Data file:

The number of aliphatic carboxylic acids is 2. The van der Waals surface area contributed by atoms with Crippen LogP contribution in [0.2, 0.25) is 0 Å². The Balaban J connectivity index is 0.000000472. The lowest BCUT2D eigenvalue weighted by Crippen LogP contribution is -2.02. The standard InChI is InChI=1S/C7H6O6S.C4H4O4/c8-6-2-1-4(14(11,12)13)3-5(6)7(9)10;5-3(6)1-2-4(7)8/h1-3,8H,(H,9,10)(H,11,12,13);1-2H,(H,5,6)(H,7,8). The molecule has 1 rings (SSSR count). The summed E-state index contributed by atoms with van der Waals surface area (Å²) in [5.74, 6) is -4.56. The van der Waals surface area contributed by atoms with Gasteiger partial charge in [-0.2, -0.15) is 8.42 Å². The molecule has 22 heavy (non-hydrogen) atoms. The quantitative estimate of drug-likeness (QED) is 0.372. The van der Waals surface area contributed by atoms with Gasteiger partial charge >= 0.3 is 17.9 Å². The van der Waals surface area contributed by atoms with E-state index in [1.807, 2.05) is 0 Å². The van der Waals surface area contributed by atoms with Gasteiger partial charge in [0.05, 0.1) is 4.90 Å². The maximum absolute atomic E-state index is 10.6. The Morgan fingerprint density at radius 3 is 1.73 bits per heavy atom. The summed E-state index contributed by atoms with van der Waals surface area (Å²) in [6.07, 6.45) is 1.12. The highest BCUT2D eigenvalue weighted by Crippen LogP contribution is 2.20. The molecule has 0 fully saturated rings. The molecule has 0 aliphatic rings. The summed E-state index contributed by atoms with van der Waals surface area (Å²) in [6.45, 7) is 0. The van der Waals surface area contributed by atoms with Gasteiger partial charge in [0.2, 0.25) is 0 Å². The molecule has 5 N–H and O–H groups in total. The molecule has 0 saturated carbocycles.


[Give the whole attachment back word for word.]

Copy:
The number of aliphatic carboxylic acids is 2. The van der Waals surface area contributed by atoms with Crippen LogP contribution in [0.2, 0.25) is 0 Å². The Balaban J connectivity index is 0.000000472. The lowest BCUT2D eigenvalue weighted by Crippen LogP contribution is -2.02. The standard InChI is InChI=1S/C7H6O6S.C4H4O4/c8-6-2-1-4(14(11,12)13)3-5(6)7(9)10;5-3(6)1-2-4(7)8/h1-3,8H,(H,9,10)(H,11,12,13);1-2H,(H,5,6)(H,7,8). The molecule has 1 rings (SSSR count). The summed E-state index contributed by atoms with van der Waals surface area (Å²) in [5.74, 6) is -4.56. The van der Waals surface area contributed by atoms with Gasteiger partial charge in [-0.2, -0.15) is 8.42 Å². The molecule has 22 heavy (non-hydrogen) atoms. The quantitative estimate of drug-likeness (QED) is 0.372. The van der Waals surface area contributed by atoms with Gasteiger partial charge >= 0.3 is 17.9 Å². The van der Waals surface area contributed by atoms with E-state index in [1.807, 2.05) is 0 Å². The van der Waals surface area contributed by atoms with Gasteiger partial charge in [0.05, 0.1) is 4.90 Å². The maximum absolute atomic E-state index is 10.6. The Morgan fingerprint density at radius 3 is 1.73 bits per heavy atom. The summed E-state index contributed by atoms with van der Waals surface area (Å²) in [6.07, 6.45) is 1.12. The highest BCUT2D eigenvalue weighted by Crippen LogP contribution is 2.20. The molecule has 0 fully saturated rings. The molecule has 0 aliphatic rings. The summed E-state index contributed by atoms with van der Waals surface area (Å²) in [6.45, 7) is 0. The van der Waals surface area contributed by atoms with Gasteiger partial charge in [0.2, 0.25) is 0 Å². The molecule has 5 N–H and O–H groups in total. The molecule has 0 saturated carbocycles.